W3C home > Mailing lists > Public > public-webrtc@w3.org > January 2014

Re: Min DTMF Gap

From: Roman Shpount <roman@telurix.com>
Date: Fri, 17 Jan 2014 18:23:50 -0500
Message-ID: <CAD5OKxuL3CjsGc6yS+AfTMbocb_1_R3NkmXO6CWBFK71n29pFg@mail.gmail.com>
To: Gunnar Hellstrom <gunnar.hellstrom@omnitor.se>
Cc: "Cullen Jennings (fluffy)" <fluffy@cisco.com>, Mike Johns <m.johns@commsalliance.com.au>, "public-webrtc@w3.org" <public-webrtc@w3.org>
On Fri, Jan 17, 2014 at 6:01 PM, Gunnar Hellstrom <
gunnar.hellstrom@omnitor.se> wrote:

>  On 2014-01-17 22:55, Roman Shpount wrote:
>
>  I would recommend to keep default tone length at least at 70 ms.
> Justification is that it should be long enough to loose a packet of G.711
> audio (which normally is no more then 30 ms long) and still be long enough
> to be recognized.
>
> The transmission must be RFC 4733 coded, that provides good protection
> against packet loss. The tones are sent as RFC 4733 coded event codes, with
> an increasing total duration for each new event code as long as the tone
> lasts. End of tone has a special flag and the end event is sent three times
> for robustness. Gaps by packet loss during the sequence of event codes will
> not generate tone gap and not shortened tone.
>

I think you are forgetting that we are not dealing with an end-to-end VoIP
environment. A phone call generated from WebRTC browser can switch between
VoIP and PSTN several times and can be transmitted using G.711 with no RFC
4733. So, the minimal length of 70 ms is required for DTMF tone to
successfully traverse the PSTN network.


> But you are right anyway that 70 ms tone is a good choice.
> There is an ETSI standard in force for DTMF transmission ES 210 235-2
>
> http://www.etsi.org/deliver/etsi_es/201200_201299/20123502/01.02.01_50/es_20123502v010201m.pdf
>
> And it requires transmission of tones 65-75 ms and gap 65-75 ms.
> Even the upper limit is said to be needed for some equipment to not
> malfunction.
>
> This requirement seems to give us values that are within all previously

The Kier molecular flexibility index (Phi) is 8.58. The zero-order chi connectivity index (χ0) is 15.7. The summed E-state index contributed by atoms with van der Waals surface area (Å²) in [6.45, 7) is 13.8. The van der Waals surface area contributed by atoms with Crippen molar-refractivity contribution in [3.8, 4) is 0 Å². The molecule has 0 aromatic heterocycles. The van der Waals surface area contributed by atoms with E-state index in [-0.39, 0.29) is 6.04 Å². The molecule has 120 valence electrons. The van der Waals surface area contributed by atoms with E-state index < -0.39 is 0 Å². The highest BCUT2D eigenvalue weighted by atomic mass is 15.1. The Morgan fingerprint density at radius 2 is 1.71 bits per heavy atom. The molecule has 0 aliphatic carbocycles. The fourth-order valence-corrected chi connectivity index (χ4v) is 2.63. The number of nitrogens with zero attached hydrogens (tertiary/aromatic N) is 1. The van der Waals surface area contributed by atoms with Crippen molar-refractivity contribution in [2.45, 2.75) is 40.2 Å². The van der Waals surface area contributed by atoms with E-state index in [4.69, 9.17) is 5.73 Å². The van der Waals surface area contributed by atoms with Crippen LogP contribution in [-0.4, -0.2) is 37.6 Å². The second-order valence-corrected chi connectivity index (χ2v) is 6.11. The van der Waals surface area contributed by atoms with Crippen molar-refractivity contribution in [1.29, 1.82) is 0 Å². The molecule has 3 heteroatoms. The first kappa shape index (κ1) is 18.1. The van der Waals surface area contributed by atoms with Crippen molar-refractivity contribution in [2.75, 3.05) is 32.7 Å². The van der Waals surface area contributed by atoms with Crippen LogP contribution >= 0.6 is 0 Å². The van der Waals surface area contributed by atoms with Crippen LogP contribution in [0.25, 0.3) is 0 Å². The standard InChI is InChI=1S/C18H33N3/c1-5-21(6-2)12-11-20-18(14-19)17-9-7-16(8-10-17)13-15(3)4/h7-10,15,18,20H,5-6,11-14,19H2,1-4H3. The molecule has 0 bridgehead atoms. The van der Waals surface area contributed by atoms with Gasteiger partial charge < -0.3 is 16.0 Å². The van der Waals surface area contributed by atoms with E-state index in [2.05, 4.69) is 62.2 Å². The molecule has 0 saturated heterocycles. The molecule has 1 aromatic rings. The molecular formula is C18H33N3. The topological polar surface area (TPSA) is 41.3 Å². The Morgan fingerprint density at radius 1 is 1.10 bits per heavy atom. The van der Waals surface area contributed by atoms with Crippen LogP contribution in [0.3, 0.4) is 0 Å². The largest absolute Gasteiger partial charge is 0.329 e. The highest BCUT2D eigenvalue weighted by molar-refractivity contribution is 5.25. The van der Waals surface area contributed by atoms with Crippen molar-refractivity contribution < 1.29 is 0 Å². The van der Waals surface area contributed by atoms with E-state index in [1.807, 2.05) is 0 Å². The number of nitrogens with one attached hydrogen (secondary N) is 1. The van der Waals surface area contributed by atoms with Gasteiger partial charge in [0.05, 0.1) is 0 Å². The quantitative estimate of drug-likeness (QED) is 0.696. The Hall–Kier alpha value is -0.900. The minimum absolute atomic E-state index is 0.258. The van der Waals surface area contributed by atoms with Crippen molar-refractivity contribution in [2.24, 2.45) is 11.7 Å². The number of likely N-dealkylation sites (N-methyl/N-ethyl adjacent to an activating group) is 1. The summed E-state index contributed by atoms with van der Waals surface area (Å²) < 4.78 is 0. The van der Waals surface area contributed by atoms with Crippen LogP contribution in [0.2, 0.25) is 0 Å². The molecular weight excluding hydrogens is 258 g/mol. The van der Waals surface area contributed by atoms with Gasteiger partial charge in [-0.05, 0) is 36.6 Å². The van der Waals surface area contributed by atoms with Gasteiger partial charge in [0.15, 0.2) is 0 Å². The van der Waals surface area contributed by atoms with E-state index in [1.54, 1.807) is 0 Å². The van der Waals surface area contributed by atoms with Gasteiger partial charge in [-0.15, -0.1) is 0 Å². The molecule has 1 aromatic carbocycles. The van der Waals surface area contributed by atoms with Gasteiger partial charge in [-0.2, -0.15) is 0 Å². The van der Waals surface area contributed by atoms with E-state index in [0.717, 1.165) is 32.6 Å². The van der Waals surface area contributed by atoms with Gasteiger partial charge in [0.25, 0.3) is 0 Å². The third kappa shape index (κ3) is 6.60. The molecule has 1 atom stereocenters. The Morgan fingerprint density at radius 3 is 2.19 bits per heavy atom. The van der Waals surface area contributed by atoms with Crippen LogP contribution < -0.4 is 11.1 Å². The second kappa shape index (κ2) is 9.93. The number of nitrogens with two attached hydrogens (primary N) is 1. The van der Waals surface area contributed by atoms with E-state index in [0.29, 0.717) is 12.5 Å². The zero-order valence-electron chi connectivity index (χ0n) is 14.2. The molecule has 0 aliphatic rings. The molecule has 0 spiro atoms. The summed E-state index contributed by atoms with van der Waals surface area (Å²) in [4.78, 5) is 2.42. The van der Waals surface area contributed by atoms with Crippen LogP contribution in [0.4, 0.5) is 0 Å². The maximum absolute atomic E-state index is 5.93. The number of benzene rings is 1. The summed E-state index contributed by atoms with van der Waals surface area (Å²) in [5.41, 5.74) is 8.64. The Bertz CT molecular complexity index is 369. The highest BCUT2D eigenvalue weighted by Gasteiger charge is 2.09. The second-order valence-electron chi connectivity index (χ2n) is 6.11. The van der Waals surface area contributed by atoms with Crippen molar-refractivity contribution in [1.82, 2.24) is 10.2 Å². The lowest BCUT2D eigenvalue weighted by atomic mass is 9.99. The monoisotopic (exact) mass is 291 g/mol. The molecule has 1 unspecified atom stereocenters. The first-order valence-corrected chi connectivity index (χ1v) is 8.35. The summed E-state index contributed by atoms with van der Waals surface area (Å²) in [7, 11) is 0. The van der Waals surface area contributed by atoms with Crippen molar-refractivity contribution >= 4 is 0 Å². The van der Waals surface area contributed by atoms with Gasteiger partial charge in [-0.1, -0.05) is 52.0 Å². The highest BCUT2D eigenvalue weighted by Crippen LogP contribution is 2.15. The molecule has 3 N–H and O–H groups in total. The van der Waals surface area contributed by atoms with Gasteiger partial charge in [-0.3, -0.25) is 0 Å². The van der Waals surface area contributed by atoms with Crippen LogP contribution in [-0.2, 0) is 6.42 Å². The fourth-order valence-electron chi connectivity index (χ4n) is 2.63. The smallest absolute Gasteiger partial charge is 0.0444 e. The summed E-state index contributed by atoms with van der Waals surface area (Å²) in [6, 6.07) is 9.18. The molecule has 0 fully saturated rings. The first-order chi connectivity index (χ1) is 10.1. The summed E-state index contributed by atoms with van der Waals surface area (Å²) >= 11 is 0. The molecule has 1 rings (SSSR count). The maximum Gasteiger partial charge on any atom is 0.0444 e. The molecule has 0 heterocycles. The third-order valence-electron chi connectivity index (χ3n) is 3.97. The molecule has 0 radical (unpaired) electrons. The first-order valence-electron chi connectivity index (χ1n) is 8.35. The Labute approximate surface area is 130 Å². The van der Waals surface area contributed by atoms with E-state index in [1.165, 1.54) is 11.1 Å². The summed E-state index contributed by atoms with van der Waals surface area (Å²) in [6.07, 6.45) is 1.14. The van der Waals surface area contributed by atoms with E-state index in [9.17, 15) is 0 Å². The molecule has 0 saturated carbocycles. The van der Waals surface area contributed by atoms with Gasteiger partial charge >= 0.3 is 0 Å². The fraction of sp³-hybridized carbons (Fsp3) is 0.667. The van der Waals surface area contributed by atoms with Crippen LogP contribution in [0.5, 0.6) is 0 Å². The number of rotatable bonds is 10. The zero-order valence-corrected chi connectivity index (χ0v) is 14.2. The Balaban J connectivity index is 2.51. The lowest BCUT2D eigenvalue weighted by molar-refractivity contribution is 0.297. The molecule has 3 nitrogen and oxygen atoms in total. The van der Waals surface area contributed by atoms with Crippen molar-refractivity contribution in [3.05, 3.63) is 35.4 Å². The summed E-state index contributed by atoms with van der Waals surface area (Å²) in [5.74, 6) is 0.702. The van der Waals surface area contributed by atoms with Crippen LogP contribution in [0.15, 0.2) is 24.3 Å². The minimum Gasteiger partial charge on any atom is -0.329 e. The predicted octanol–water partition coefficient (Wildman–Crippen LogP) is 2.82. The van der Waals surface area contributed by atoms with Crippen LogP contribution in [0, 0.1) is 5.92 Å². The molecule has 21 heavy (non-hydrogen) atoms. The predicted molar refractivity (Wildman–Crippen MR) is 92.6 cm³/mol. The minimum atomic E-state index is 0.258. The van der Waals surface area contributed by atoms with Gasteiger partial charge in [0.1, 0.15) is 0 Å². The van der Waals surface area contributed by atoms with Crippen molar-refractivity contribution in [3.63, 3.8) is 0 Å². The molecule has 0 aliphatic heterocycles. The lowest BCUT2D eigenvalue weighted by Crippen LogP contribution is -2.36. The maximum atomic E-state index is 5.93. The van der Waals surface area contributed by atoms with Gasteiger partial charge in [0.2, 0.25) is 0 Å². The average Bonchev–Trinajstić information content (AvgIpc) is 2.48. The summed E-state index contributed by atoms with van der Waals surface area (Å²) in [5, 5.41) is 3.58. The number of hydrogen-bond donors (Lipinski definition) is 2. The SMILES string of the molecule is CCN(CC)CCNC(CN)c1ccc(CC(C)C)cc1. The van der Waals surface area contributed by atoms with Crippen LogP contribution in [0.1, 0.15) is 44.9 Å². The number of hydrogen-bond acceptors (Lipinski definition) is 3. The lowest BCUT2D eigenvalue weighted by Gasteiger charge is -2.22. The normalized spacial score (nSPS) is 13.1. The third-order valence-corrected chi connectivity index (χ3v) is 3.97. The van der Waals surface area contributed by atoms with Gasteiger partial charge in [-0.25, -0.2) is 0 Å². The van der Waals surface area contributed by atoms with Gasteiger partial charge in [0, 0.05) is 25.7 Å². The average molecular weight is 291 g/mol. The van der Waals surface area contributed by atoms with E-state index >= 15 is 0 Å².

> discussed limits.
> Since the detection limit according to Q.24 is 40 ms, it does not make
> sense to allow transmission of as short tones as 40 ms.
>

It still does. In end-to-end VoIP systems (ie in cases where the operator
controls both end of the call), RFC 4733 tones can be reliably transmitted
and recognized for anything longer then 40 ms. There might be interop
requirements to keep the tones as short as possible.

I now suggest that we follow the ETSI standard and set 70 tone 70 gap fixed
> with no adjustment possibility.
>
>
This will be extremely undesirable. First of all, you do need to generate
long DTMF tones (there are IVR features that are activated by DTMF tone of
half a second or longer). Second, and this was the original reason for my
request to Cullen to change these parameters, there are a lot of legacy
interop scenarios with opposite requirements (some need long tones, some
need short tones, some need gaps of the right minimal length). Let the
defaults be safe for typical DTMF use case, but let the application
developer be able to generate any legal DTMF tone if it is needed. If app
developer decides to change these optional settings, it is his
responsibility to make sure that they will work for his use case. There is
no point to reinvent DTMF standards here -- let's set the minimums to
currently accepted minimums.
Received on Friday, 17 January 2014 23:24:20 UTC

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